Now that it appears that money for the arts has been competely dumped from the economic stimulus package, some of our national culture writers are hoppin’ mad. Chris Jones of the Chicago Tribune wonders how the arts descended to this lowly spot on the government priority list.
“The contrast in priority with the last comparable American stimulus package is simply breathtaking. Funded by the Emergency Relief Appropriation Act of 1935, Franklin Delano Roosevelt’s Works Progress Administration made the arts a priority. Federal Project Number One — home of the Federal Writers Project, the Federal Theater Project, the Federal Music Project and the Federal Art Project — was, believe it or not, the largest of the WPA’s endeavors.
Its mission was to give more Americans the chance to experience what Roosevelt called “a fuller life.” Its legacy — from invigorating murals to landscape paintings to the careers of Arthur Miller or Orson Welles — is everywhere you look.”
Meanwhile, Christopher Knight, writing for the L.A. Times Culture Monster blog, takes direct aim at a piece of the bailout package he deems as way unnecessary. Rather than spend $62 billion to continue funding of the F-22 fighter plane – a project that even Secretary of Defense Robert Gates has been critical of – Knight suggests that money would be better spend on the arts. He’s quick to point out that that will never happen, but his argument is an interesting one. To make it, he uses the example of an upgrade that L.A.’s Museum of Contemporary Art is in need of:
“MOCA estimates the upgrade cost at about $20 million. The rehab would create and retain construction jobs, directly as well as indirectly from suppliers; ensure future levels of museum employment; and add permanent infrastructure value to the cultural landscape.
Now, multiply that by 100,000. I suspect every one of America’s nonprofits has at least one unfunded project that it would like to get going – “shovel-ready,” as it were, even if the job doesn’t involve bricks and mortar. A program tour, say, or a schools program.”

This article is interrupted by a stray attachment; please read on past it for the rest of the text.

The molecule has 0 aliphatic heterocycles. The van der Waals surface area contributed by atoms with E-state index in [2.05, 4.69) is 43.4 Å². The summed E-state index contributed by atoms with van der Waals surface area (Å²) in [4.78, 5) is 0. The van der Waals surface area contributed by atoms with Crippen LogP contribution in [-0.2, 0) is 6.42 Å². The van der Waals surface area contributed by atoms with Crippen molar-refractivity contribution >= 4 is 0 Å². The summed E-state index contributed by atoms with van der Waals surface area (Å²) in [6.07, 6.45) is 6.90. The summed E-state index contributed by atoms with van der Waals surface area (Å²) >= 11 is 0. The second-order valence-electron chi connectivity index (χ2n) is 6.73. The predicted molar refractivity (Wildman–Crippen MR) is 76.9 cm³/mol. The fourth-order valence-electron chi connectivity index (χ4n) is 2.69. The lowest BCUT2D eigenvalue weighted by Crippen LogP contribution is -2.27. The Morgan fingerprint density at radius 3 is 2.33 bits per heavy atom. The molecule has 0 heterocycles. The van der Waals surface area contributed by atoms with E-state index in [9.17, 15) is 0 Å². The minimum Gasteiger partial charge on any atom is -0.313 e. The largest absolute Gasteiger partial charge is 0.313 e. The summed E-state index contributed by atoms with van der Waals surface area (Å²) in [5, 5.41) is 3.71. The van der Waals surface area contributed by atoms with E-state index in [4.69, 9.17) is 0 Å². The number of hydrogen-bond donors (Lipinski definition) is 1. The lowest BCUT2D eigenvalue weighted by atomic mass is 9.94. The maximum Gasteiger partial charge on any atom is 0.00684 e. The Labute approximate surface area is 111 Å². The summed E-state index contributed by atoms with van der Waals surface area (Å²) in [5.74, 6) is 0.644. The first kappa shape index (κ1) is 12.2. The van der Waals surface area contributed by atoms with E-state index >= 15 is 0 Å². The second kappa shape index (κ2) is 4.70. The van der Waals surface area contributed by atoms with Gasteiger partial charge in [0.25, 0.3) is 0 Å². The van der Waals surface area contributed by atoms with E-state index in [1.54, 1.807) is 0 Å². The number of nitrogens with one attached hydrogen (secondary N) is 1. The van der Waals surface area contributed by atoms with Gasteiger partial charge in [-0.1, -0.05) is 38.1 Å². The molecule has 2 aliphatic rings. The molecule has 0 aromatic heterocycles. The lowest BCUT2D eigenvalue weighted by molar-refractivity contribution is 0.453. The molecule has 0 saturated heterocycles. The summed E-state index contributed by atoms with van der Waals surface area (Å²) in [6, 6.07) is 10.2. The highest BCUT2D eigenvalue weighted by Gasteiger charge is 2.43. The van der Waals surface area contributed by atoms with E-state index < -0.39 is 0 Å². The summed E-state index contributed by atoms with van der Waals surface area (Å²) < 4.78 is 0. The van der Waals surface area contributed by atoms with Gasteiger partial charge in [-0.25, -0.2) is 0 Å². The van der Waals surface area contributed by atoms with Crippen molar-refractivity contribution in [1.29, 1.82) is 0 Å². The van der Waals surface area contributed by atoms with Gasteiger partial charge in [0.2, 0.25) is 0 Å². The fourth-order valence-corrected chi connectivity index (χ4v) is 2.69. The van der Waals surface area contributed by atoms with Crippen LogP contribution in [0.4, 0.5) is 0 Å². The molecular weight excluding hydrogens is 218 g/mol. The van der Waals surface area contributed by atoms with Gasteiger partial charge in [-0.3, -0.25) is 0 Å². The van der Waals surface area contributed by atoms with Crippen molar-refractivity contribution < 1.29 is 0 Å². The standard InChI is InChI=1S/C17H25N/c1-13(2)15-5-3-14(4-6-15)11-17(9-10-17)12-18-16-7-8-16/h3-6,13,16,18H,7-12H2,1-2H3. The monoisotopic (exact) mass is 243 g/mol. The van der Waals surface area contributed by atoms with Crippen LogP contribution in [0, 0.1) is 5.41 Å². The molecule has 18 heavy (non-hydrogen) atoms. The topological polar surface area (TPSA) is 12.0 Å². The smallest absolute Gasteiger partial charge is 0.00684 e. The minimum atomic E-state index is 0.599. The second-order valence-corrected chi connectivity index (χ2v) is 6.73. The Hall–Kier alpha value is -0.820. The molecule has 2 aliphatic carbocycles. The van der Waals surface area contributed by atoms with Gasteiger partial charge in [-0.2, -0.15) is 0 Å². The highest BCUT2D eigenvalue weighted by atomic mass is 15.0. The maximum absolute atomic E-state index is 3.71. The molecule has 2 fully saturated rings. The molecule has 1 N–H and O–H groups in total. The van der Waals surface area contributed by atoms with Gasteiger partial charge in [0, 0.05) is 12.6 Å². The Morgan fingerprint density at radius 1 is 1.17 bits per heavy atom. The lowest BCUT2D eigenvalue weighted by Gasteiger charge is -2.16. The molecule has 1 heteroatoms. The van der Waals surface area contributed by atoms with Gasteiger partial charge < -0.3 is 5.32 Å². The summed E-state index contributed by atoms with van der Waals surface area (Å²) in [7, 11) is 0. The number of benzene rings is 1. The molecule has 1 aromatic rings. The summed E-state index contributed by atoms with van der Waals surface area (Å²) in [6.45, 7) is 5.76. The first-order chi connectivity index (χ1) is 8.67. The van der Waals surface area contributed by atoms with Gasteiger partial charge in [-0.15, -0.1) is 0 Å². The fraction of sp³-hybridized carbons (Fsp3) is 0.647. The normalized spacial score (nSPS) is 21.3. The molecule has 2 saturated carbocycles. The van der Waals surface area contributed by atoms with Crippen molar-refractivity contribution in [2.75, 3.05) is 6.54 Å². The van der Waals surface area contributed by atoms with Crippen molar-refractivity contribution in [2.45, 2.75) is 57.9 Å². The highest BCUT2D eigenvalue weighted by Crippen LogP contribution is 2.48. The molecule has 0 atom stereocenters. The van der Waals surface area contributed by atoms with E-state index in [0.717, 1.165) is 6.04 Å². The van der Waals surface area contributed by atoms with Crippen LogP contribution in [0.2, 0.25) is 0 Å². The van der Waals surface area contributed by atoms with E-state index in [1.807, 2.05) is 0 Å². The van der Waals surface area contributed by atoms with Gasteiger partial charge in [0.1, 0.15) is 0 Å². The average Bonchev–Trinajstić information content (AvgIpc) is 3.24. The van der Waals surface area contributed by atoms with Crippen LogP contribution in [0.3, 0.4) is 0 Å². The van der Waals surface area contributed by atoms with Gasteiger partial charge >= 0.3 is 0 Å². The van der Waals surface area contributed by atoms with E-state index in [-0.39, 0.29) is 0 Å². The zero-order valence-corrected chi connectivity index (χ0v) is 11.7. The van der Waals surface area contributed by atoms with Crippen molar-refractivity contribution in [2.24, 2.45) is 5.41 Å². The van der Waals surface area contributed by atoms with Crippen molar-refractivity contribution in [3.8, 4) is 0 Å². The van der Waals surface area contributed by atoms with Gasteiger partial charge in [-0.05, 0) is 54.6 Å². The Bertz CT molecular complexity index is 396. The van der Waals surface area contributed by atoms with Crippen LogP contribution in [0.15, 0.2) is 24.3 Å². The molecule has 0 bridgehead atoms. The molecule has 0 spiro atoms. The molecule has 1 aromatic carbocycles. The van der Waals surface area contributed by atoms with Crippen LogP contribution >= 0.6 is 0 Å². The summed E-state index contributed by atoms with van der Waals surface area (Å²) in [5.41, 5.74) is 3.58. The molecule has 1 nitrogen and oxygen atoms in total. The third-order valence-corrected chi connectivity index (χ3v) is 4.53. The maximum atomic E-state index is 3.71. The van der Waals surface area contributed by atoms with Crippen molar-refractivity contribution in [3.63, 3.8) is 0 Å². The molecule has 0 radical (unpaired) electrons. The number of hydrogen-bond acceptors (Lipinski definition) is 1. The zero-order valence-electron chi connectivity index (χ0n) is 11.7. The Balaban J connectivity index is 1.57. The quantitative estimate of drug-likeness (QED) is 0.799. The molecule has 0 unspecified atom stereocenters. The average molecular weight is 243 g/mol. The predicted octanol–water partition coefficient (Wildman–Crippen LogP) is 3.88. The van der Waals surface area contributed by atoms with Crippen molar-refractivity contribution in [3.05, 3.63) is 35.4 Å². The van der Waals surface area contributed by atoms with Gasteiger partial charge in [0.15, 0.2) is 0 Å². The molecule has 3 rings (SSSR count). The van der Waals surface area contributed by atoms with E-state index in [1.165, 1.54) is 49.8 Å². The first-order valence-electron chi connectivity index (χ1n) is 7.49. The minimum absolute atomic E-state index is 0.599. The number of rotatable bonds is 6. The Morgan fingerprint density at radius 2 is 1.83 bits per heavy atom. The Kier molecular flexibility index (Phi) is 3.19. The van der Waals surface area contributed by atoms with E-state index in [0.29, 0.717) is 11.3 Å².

So why do projects like the F-22 get funding while arts groups don’t? Back in Chicago, Jones writes:
Somehow it has come to be broadly accepted that concrete, asphalt and medicine for the body (as distinct from the heart and soul) have greater moral worth. … More significantly, the arts have thrown up precious few, articulate, clout-heavy American leaders of their own. That needs to change. Old economic arguments must be articulated anew.
The sad truth to all of this is that one need only follow the money to figure out why we’ll continue building outdated fighter planes instead of new arts infrastructure. Knight says that a group of 46 senators signed a letter urging that the F-22 program continue. When it does, the companies that build them will get rich, and some of that money can in turn be spend to fund campaigns and pay lobbyists.
It’s a nasty cycle. And the fact that there were not enough voices in the Senate willing to speak out against dumping the arts funding from the stimulus packages shows that it’s a cycle with no end in sight.
- UPDATE from Culture Monster: Tom Coburn, the senator from Oklahoma who stripped arts funding from the stimulus package? His daughter is an opera singer and he’s an opera lover.